Hibbert was a beast inside defensively, protecting the rim as well as we’ve seen this postseason. He finished with 21 points, 12 rebounds, and five blocked shots in 42 minutes of action. Paul George had his typically solid all-around game with 23 points, five rebounds and four assists, and David West was a solid contributor with 17 points of his own. As a team, the Pacers shot 50.7 percent from the field for the game, and outscored the Knicks by 32 in the points in the paint category — thanks to the way they attacked and defended the basket, but also because of New York’s propensity to take plenty of shots from the outside.

All five starters for the Pacers deserved to be mentioned, just as they all deserved a trip to the podium after the victory. Indiana truly was the better team in this series, in every sense of that word. Anthony did his best in this one, but ultimately he couldn’t do it all by himself.

Richard Jefferson: LeBron James was sick during Cavaliers-Celtics Game 3

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LeBron James was inexplicably bad in the Cavaliers’ Game 3 loss to the Celtics on Sunday.

Except maybe it was explicable.

Cleveland forward Richard Jefferson, via Fox Sports Ohio

I know he won’t talk about it, so I’ll give my big guy a shout. Deron Williams missed shootaround this morning, because he had like a little bug, just really lethargic, had no energy. And I think that’s what Bron had. And sometimes these little bugs can go around.

When Deron didn’t show up to shootaround, it kind of started clicking in his head. Because for him it was more of like, “I don’t know why I was so lethargic, why I had no energy, I had nothing.” And so, these little things happen. There was no panic.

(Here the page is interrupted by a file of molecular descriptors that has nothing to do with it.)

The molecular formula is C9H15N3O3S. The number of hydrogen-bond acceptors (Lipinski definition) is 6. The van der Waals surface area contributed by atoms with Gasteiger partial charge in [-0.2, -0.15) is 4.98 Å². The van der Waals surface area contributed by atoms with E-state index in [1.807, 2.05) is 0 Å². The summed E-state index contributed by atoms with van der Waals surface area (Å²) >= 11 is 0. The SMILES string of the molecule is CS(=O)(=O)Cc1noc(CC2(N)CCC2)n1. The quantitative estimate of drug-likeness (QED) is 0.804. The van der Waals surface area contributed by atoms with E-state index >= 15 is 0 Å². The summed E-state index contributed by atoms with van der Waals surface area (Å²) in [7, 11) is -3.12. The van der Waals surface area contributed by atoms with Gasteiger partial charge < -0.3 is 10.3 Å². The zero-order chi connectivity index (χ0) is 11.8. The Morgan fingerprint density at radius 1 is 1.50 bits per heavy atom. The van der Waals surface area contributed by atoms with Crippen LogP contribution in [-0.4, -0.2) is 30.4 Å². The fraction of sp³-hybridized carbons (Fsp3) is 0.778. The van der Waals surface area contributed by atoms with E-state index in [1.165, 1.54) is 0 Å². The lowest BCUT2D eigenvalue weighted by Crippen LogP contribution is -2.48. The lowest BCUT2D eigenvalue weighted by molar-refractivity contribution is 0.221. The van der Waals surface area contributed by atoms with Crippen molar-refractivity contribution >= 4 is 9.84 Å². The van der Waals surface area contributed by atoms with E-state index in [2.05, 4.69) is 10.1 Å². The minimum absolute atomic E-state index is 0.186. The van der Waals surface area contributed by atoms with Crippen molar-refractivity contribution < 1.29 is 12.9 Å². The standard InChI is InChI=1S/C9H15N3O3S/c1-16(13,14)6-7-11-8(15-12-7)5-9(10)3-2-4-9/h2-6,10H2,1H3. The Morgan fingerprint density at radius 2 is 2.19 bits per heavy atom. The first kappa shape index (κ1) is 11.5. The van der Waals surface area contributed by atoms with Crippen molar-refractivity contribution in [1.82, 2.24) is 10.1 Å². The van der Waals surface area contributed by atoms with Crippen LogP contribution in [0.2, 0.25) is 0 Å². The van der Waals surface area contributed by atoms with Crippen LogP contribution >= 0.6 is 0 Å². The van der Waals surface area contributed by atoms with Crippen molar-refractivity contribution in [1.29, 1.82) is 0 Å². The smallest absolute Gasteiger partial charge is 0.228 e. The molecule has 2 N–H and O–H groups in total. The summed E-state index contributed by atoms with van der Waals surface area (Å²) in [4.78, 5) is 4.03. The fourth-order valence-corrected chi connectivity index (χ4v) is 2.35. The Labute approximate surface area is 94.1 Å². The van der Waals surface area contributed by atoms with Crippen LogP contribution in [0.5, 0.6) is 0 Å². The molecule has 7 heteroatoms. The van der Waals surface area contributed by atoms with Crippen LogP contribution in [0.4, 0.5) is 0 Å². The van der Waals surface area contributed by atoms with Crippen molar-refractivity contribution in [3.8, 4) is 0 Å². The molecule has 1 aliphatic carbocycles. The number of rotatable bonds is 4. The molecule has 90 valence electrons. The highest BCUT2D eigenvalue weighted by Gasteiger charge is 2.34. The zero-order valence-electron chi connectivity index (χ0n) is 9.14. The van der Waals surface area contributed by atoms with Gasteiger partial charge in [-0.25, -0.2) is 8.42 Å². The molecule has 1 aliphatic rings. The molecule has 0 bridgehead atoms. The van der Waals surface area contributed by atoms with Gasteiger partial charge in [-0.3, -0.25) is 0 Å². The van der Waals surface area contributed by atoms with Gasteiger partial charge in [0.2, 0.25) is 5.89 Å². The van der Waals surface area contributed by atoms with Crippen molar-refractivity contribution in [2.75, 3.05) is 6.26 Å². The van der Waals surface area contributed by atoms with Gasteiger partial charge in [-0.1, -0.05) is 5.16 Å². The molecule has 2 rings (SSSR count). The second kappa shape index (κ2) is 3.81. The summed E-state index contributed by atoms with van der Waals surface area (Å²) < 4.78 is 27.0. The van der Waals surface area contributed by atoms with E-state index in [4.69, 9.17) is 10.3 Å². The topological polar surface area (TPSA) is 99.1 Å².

Look, he was lethargic. They hit a bunch of tough shots. If Marcus Smart doesn’t go 7-for-10 from 3, then we’re not even talking about it.

I don’t know whether LeBron was truly sick or Jefferson is just trying to help a teammate’s reputation. It can be both.

LeBron was better in Game 4, but not quite right.

If he’s dealing with a minor illness, that could clear up by Game 5 tomorrow. It should especially clear up by the Finals, which begin June 1. That’d be great news for the Cavs, who have no chance against the Warriors if LeBron isn’t at full strength.

The uncertainty of why LeBron hit a slump now of all times loomed over Cleveland’s playoff future. But Jefferson provided reason for the Cavaliers to breathe easy.

Michigan’s D.J. Wilson staying in NBA draft

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Michigan bigs D.J. Wilson and Moe Wagner declared for the NBA draft in similar situations – coming off breakout seasons, particularly excelling down the stretch, and sitting on the first-round bubble for the NBA draft. Neither hired an agent, leaving their options open.

But this is where their paths diverge.

Michigan releases:

University of Michigan junior forward D.J. Wilson announced today (Wednesday, May 24) he will forgo his final two seasons of eligibility and submit the necessary paperwork to remain as an early entrant into the 2017 NBA Draft.

University of Michigan sophomore forward Moritz Wagner announced today (Wednesday, May 24) he will return to the Wolverine basketball program after removing his name from consideration for the 2017 NBA Draft.